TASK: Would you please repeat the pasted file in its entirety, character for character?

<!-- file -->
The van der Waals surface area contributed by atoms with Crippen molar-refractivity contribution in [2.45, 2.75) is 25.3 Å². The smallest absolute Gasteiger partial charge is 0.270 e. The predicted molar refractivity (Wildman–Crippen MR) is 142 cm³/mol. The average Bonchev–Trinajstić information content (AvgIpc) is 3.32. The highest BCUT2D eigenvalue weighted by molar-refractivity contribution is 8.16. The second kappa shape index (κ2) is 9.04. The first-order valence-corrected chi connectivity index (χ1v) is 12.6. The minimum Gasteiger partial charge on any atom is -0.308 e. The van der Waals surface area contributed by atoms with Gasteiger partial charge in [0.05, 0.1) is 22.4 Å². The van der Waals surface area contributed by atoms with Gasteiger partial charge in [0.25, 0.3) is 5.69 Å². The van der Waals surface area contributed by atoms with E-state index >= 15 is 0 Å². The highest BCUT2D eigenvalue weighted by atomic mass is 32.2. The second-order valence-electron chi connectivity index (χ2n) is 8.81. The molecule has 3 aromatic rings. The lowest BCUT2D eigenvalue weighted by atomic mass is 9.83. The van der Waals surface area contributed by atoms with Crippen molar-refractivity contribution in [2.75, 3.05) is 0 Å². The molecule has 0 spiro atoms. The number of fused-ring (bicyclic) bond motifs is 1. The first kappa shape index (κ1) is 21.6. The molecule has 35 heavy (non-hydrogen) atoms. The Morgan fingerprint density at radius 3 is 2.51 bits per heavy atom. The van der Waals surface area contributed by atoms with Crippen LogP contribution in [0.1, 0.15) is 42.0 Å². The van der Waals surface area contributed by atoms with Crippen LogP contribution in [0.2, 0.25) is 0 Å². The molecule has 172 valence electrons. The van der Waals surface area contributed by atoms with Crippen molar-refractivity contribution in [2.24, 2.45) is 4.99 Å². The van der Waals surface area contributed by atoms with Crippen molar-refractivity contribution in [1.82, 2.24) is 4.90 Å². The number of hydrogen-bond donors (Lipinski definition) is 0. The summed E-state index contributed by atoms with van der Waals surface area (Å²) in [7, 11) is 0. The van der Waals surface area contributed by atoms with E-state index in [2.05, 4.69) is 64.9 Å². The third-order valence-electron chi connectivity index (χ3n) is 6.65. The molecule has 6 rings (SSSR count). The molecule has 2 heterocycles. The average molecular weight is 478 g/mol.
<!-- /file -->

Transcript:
The van der Waals surface area contributed by atoms with Crippen molar-refractivity contribution in [2.45, 2.75) is 25.3 Å². The smallest absolute Gasteiger partial charge is 0.270 e. The predicted molar refractivity (Wildman–Crippen MR) is 142 cm³/mol. The average Bonchev–Trinajstić information content (AvgIpc) is 3.32. The highest BCUT2D eigenvalue weighted by molar-refractivity contribution is 8.16. The second kappa shape index (κ2) is 9.04. The first-order valence-corrected chi connectivity index (χ1v) is 12.6. The minimum Gasteiger partial charge on any atom is -0.308 e. The van der Waals surface area contributed by atoms with Gasteiger partial charge in [0.05, 0.1) is 22.4 Å². The van der Waals surface area contributed by atoms with Gasteiger partial charge in [0.25, 0.3) is 5.69 Å². The van der Waals surface area contributed by atoms with E-state index >= 15 is 0 Å². The highest BCUT2D eigenvalue weighted by atomic mass is 32.2. The second-order valence-electron chi connectivity index (χ2n) is 8.81. The molecule has 3 aromatic rings. The lowest BCUT2D eigenvalue weighted by atomic mass is 9.83. The van der Waals surface area contributed by atoms with Crippen molar-refractivity contribution in [2.75, 3.05) is 0 Å². The molecule has 0 spiro atoms. The number of fused-ring (bicyclic) bond motifs is 1. The first kappa shape index (κ1) is 21.6. The molecule has 35 heavy (non-hydrogen) atoms. The Morgan fingerprint density at radius 3 is 2.51 bits per heavy atom. The van der Waals surface area contributed by atoms with Crippen LogP contribution in [0.1, 0.15) is 42.0 Å². The van der Waals surface area contributed by atoms with Crippen LogP contribution in [0.2, 0.25) is 0 Å². The molecule has 172 valence electrons. The van der Waals surface area contributed by atoms with Crippen molar-refractivity contribution in [2.24, 2.45) is 4.99 Å². The van der Waals surface area contributed by atoms with Crippen molar-refractivity contribution in [1.82, 2.24) is 4.90 Å². The number of hydrogen-bond donors (Lipinski definition) is 0. The summed E-state index contributed by atoms with van der Waals surface area (Å²) in [7, 11) is 0. The van der Waals surface area contributed by atoms with E-state index in [2.05, 4.69) is 64.9 Å². The third-order valence-electron chi connectivity index (χ3n) is 6.65. The molecule has 6 rings (SSSR count). The molecule has 2 heterocycles. The average molecular weight is 478 g/mol.